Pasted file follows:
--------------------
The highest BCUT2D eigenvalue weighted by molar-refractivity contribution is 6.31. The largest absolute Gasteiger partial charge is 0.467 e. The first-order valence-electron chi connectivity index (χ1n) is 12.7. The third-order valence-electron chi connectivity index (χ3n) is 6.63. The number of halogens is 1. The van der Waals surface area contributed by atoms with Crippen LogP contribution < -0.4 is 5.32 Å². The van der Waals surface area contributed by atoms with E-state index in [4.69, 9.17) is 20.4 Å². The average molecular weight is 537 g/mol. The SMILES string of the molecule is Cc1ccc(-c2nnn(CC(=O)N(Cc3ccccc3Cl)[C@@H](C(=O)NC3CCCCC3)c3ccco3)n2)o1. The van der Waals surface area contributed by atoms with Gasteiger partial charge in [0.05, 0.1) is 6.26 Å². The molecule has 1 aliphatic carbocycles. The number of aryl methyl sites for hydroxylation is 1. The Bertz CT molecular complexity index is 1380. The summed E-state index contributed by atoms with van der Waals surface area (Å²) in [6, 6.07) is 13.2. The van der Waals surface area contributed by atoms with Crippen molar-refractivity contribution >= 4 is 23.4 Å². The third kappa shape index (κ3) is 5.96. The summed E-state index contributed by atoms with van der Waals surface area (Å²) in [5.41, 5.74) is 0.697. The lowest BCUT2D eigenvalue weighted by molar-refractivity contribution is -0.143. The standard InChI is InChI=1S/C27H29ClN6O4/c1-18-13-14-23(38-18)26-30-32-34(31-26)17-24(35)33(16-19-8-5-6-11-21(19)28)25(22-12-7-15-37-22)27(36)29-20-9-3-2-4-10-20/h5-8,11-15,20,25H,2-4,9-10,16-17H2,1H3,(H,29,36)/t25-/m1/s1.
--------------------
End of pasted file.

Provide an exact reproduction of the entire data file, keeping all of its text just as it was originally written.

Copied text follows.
The highest BCUT2D eigenvalue weighted by molar-refractivity contribution is 6.31. The largest absolute Gasteiger partial charge is 0.467 e. The first-order valence-electron chi connectivity index (χ1n) is 12.7. The third-order valence-electron chi connectivity index (χ3n) is 6.63. The number of halogens is 1. The van der Waals surface area contributed by atoms with Crippen LogP contribution < -0.4 is 5.32 Å². The van der Waals surface area contributed by atoms with E-state index in [4.69, 9.17) is 20.4 Å². The average molecular weight is 537 g/mol. The SMILES string of the molecule is Cc1ccc(-c2nnn(CC(=O)N(Cc3ccccc3Cl)[C@@H](C(=O)NC3CCCCC3)c3ccco3)n2)o1. The van der Waals surface area contributed by atoms with Gasteiger partial charge in [0.05, 0.1) is 6.26 Å². The molecule has 1 aliphatic carbocycles. The number of aryl methyl sites for hydroxylation is 1. The Bertz CT molecular complexity index is 1380. The summed E-state index contributed by atoms with van der Waals surface area (Å²) in [6, 6.07) is 13.2. The van der Waals surface area contributed by atoms with Crippen molar-refractivity contribution >= 4 is 23.4 Å². The third kappa shape index (κ3) is 5.96. The summed E-state index contributed by atoms with van der Waals surface area (Å²) in [5.41, 5.74) is 0.697. The lowest BCUT2D eigenvalue weighted by molar-refractivity contribution is -0.143. The standard InChI is InChI=1S/C27H29ClN6O4/c1-18-13-14-23(38-18)26-30-32-34(31-26)17-24(35)33(16-19-8-5-6-11-21(19)28)25(22-12-7-15-37-22)27(36)29-20-9-3-2-4-10-20/h5-8,11-15,20,25H,2-4,9-10,16-17H2,1H3,(H,29,36)/t25-/m1/s1.